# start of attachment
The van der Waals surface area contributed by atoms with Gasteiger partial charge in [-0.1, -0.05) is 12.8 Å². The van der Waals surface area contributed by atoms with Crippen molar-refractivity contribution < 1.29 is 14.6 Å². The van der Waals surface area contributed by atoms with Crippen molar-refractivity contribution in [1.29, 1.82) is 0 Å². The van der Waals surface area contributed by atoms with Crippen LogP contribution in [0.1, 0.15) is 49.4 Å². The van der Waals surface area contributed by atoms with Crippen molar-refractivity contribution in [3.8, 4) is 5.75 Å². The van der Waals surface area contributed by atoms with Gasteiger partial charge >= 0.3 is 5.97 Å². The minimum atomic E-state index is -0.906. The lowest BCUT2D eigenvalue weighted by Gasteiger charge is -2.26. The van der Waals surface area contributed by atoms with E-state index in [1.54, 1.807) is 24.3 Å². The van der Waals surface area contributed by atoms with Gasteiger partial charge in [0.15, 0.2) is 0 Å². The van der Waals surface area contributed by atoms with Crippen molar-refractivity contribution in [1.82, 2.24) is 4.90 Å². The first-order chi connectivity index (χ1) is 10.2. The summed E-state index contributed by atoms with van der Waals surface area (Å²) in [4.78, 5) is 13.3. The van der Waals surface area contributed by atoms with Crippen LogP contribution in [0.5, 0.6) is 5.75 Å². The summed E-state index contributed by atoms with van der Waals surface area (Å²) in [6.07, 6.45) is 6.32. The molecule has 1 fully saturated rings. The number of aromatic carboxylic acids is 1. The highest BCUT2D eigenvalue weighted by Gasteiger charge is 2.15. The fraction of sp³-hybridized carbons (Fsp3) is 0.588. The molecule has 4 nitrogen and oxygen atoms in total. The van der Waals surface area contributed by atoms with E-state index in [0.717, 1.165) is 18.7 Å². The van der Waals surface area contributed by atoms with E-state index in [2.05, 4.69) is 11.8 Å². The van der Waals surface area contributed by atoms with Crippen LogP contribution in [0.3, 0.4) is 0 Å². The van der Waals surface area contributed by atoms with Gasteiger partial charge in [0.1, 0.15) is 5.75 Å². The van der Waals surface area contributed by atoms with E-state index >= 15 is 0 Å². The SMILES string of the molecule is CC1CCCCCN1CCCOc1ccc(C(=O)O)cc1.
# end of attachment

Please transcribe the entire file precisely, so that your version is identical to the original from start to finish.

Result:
The van der Waals surface area contributed by atoms with Gasteiger partial charge in [-0.1, -0.05) is 12.8 Å². The van der Waals surface area contributed by atoms with Crippen molar-refractivity contribution < 1.29 is 14.6 Å². The van der Waals surface area contributed by atoms with Crippen molar-refractivity contribution in [1.29, 1.82) is 0 Å². The van der Waals surface area contributed by atoms with Crippen LogP contribution in [0.1, 0.15) is 49.4 Å². The van der Waals surface area contributed by atoms with Crippen molar-refractivity contribution in [3.8, 4) is 5.75 Å². The van der Waals surface area contributed by atoms with Gasteiger partial charge >= 0.3 is 5.97 Å². The minimum atomic E-state index is -0.906. The lowest BCUT2D eigenvalue weighted by Gasteiger charge is -2.26. The van der Waals surface area contributed by atoms with E-state index in [1.54, 1.807) is 24.3 Å². The van der Waals surface area contributed by atoms with Gasteiger partial charge in [0.15, 0.2) is 0 Å². The van der Waals surface area contributed by atoms with Crippen molar-refractivity contribution in [1.82, 2.24) is 4.90 Å². The first-order chi connectivity index (χ1) is 10.2. The summed E-state index contributed by atoms with van der Waals surface area (Å²) in [4.78, 5) is 13.3. The van der Waals surface area contributed by atoms with Crippen LogP contribution in [0.5, 0.6) is 5.75 Å². The summed E-state index contributed by atoms with van der Waals surface area (Å²) in [6.07, 6.45) is 6.32. The molecule has 1 fully saturated rings. The number of aromatic carboxylic acids is 1. The highest BCUT2D eigenvalue weighted by Gasteiger charge is 2.15. The fraction of sp³-hybridized carbons (Fsp3) is 0.588. The molecule has 4 nitrogen and oxygen atoms in total. The van der Waals surface area contributed by atoms with E-state index in [0.717, 1.165) is 18.7 Å². The van der Waals surface area contributed by atoms with E-state index in [2.05, 4.69) is 11.8 Å². The van der Waals surface area contributed by atoms with Crippen LogP contribution in [0.3, 0.4) is 0 Å². The van der Waals surface area contributed by atoms with Gasteiger partial charge in [0.1, 0.15) is 5.75 Å². The van der Waals surface area contributed by atoms with E-state index >= 15 is 0 Å². The SMILES string of the molecule is CC1CCCCCN1CCCOc1ccc(C(=O)O)cc1.